What is developmental psychology?
Developmental psychology is the study of changes across the human lifespan, including cognitive, physical, social, intellectual, emotional, and personality growth. Throughout the 19th and early 20th centuries, the field focused entirely on babies and children. It has since expanded to include people of all ages, which is reflected in its alternate name, lifespan psychology. Research has increasingly indicated that learning and cognitive development, while most active in childhood, continue throughout our lives.
Cognitive psychologists examine the interactions between nature and nurture to understand the mechanisms driving developmental change. Due to the profession’s initial focus on infancy and childhood, and because of the significant changes and formative experiences that happen in the first few years of life, developmental theories remain focused on these populations.
The 7 stages of psycho-social development
The following stages of psychological-social development were proposed by German-American psychologist Erik Erikson. At each stage, a new level of complexity is achieved. Each stage is also associated with a particular core issue, presented as a polarity. Examples are trust and mistrust in infancy, and ego integrity versus despair in old age.
The first stage of Erikson’s theory begins at birth and lasts throughout the first 2 years of life. At this stage of development, an infant is completely dependent on their adult caregivers. Food, love, warmth, safety, and nurturing are the primary resources sought and needed. If a caregiver fails to provide these, the child will come to feel that they cannot trust or depend upon the adults in their life. The key conflict at this stage is thus between trust and mistrust.
Ages 2-5 are a period of rapid growth and change in a child’s life, when independence begins to develop. Potty training and learning to eat and drink are the focus of learning.
Erikson believed that learning to control bodily functions assists the development of a sense of independence. The key conflict at this stage is between autonomy and shame.
During this period, children begin their formal education journey and are strongly influenced by social factors. They also begin asserting their power and control over the world through directing play and other social interactions. This need for greater control over their environment leads to the conflict between initiative and guilt.
The main event at this stage of development is full-time attendance of a school. Children have greater focus on their abilities and accomplishments They are also focusing on many new social and academic demands. The primary conflict at this stage is between industry and inferiority.
During these turbulent few years, when many physical and psychological changes are rapidly occurring, teenagers begin developing a sense of a unique and separate identity. At the same time, they are looking for ways to fit into the broader social community. The primary conflict at this stage is thus between identity and confusion.
Young adulthood is when Erikson believed individuals need to build close, loving relationships with individuals outside of their family. At this stage, the first serious romantic relationships begin to develop, as do life-long friendships built at college. The primary conflict at this stage is between intimacy and isolation.
At this stage, the need to leave behind creations that will outlive us begins to emerge. This can include having children, or creating something meaningful that will last long after we are gone. Career and family are the main focus at this stage, and individuals who don’t feel successful in either realm can experience difficulties. Thus, the main conflict at this stage is between generativity and stagnation.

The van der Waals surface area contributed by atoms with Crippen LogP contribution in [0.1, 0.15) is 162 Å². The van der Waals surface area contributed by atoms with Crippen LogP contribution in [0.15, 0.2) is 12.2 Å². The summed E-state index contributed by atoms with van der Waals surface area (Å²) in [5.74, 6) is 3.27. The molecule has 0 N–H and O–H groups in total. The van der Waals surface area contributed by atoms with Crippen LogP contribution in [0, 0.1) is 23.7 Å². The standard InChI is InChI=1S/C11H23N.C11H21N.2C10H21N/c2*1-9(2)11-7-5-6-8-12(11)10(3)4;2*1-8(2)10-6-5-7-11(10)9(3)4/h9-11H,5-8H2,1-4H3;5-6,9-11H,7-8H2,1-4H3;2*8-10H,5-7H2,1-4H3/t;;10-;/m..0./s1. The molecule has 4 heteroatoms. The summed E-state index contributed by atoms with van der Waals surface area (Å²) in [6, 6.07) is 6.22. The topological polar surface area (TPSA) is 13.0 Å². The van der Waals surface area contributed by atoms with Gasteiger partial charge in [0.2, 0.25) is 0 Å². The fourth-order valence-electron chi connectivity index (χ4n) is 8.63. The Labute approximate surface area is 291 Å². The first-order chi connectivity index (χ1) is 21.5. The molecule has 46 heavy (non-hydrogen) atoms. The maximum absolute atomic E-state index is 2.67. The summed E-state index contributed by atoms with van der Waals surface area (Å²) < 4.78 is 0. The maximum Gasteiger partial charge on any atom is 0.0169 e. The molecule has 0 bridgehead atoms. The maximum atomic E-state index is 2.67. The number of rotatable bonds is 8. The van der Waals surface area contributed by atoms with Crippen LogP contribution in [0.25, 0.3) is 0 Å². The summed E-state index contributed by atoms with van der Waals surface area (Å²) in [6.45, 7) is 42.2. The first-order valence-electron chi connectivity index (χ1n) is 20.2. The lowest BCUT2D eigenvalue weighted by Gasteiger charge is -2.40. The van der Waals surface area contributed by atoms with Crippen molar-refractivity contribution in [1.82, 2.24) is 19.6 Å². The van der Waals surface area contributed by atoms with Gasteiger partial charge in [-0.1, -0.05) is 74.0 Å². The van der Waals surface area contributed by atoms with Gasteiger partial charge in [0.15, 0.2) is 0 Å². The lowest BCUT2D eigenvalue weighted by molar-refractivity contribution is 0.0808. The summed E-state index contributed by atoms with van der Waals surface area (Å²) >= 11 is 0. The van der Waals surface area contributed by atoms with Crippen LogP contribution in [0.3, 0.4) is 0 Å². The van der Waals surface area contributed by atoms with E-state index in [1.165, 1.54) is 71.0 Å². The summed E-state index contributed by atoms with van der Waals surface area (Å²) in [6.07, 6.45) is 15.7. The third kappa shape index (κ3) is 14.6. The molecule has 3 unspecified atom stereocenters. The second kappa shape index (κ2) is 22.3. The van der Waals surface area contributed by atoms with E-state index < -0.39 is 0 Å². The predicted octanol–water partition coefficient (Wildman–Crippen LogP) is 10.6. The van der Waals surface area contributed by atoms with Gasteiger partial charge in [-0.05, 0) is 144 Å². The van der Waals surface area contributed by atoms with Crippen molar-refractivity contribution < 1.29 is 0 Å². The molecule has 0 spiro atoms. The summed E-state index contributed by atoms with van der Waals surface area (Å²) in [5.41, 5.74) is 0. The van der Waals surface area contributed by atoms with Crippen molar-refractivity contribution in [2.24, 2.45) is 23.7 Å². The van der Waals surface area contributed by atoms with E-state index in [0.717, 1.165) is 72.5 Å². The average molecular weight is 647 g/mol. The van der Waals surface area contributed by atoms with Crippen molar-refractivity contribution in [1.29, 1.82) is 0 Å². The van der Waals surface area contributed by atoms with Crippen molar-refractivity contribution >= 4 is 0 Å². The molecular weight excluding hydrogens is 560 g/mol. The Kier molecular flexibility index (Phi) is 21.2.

At this final stage of life, there is often a lot of looking back and reflection on one’s life choices and experiences. Erikson defined success as this stage as the development of wisdom. Naturally, each developmental stage builds upon the previous stages. At this final stage, the main conflict is between ego integrity and despair, which will be connected to how all the previous stages were experienced.
What do developmental psychologists do?
Most developmental psychologists are primarily researchers and theorists, focused on answering questions such as:
- What psychological changes happen to us as babies, children and grownups?
- How do we reach our developmental milestones?
- What psychological processes drive children’s development?
- How do thoughts, language, and social skills develop?
- When does real self-awareness emerge?
- Are the changes we go through in life gradual or abrupt?
- How can we help with autism and neurologically atypical patterns of behavior?
- Are children’s behaviors related to age, family relationships, or temperament?
Developmental psychology is primarily an indirect psychology practice. This means it is not considered a form of health service delivery. Developmental psychologists are primarily researchers employed by universities to investigate human development and teach the subject to postsecondary students. They also may work in more applied settings, such as healthcare and mental health clinics, assisted living homes, and homeless shelters, although this is far less common.
What are the educational requirements for a career in developmental psychology?
The first step towards becoming a developmental psychologist is a bachelor’s degree. A typical undergraduate program takes 4 years to complete. Most students opt for either a B.A. in or a B.S. in psychology. The main difference between the 2 types of degrees is that B.A. students have more opportunities to take elective courses outside of psychology. A B.S. may be more beneficial for aspiring developmental psychologists because of its emphasis on science and math.